Archive for January, 2009


Today, an historic moment. One that I never dreamed possible in my lifetime. There, on my television screen, a sea of people of all colors and creeds standing between the Washington Monument and the Capitol Building. Breath visible in the frigid air. Tears on so many cheeks. People my age and older. Men and women in uniform. School children waving small flags stapled to wooden dowels.

It is not the politics that move me. It is not the promise of hope. It is the possibility of cherishing and tending to democracy and democratic ideals…it is the remembrance of the vision and the provocative proposition that “all humans are created equal” that took over two hundred years to manifest…even hours after President Obama was sworn in, this is what moves me to tears.

May we be reminded here of our
highest aspirations,
and inspired to bring our gifts of
love and service to the altar of

May we know once again that we
are not isolated beings
but connected, in mystery and
miracle, to the universe,
to this community and to each

From Singing the Living Tradition


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Only in our doing can we grasp you.
Only with our hands can we illumine you.
The mind is but a visitor;
it thinks us out of our world.

Each mind fabricates itself.
We sense it limits, for we have made them.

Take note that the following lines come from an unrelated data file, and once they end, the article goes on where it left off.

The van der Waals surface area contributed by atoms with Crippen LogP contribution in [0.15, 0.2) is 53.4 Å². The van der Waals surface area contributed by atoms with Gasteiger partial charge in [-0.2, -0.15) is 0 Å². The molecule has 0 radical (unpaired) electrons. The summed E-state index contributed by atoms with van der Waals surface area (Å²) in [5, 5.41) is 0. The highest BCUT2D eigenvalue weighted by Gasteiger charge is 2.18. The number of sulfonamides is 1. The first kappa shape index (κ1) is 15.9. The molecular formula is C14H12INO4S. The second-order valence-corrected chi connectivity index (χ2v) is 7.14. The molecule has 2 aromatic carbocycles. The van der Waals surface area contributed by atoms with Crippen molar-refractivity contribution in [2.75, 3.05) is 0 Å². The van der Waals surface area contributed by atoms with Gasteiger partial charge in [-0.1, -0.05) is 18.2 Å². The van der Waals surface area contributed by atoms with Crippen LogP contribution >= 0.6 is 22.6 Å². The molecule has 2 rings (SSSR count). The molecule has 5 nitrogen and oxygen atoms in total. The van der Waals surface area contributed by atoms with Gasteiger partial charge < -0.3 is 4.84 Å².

And just when we would flee them, you come
and make of yourself an offering.

I don’t want to think a place for you.
Speak to me from everywhere.
Your Gospel can be comprehended
without looking for its source.

When I go toward you
it is with my whole life.

I, 51

Rilke’s Book of Hours
Translated by Anita Barrows & Joanna Macy

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At daybreak, the Pileated Woodpecker gores the locust tree behind the shed. It’s barely above zero and snowing tiny cold crystals. I watch and count the male cardinals. Nine, I think. Towhees, rosy finches, goldfinches, chicadees, titmice…all ravenous, patiently waiting. The driveway is a sheet of ice under fresh snow.

Yesterday, I watched the Sharp-Shinned Hawk sunning himself in the late afternoon. Biting wind ruffled his feathers while he carefully and methodically tucked one talon at a time up under his body for warmth. I waited, wanting to see him fly; concerned that his presence was keeping the small birds from gathering on the feeders. As the light faded, I opened the window and watched him swoop to the west, circle twice and head north.


In the winter I am writing about, there was much darkness. Darkness of nature, darkness of event, darkness of the spirit. The sprawling darkness of not knowing. We speak of the light of reason. I would speak here of the darkness of the world, and the light of ________. But I don’t know what to call it. Maybe hope. Maybe faith, but not a shaped faith–only, say, a gesture, or a continuum of gestures. But probably it is closer to hope, that is more active, and far messier than faith must be. Faith, as I imagine it, is tensile, and cool, and has no need of words. Hope, I know, is a fighter and a screamer…


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Through the empty branches the sky remains.
It is what you have.
Be earth now, and evensong.
Be the ground lying under that sky.
Be modest now, like a thing
ripened until it it is real,
so that he who began it all
can feel you when he reaches for you.


Rilke’s Book of Hours
trans. Anita Barrows and Joanna Macy

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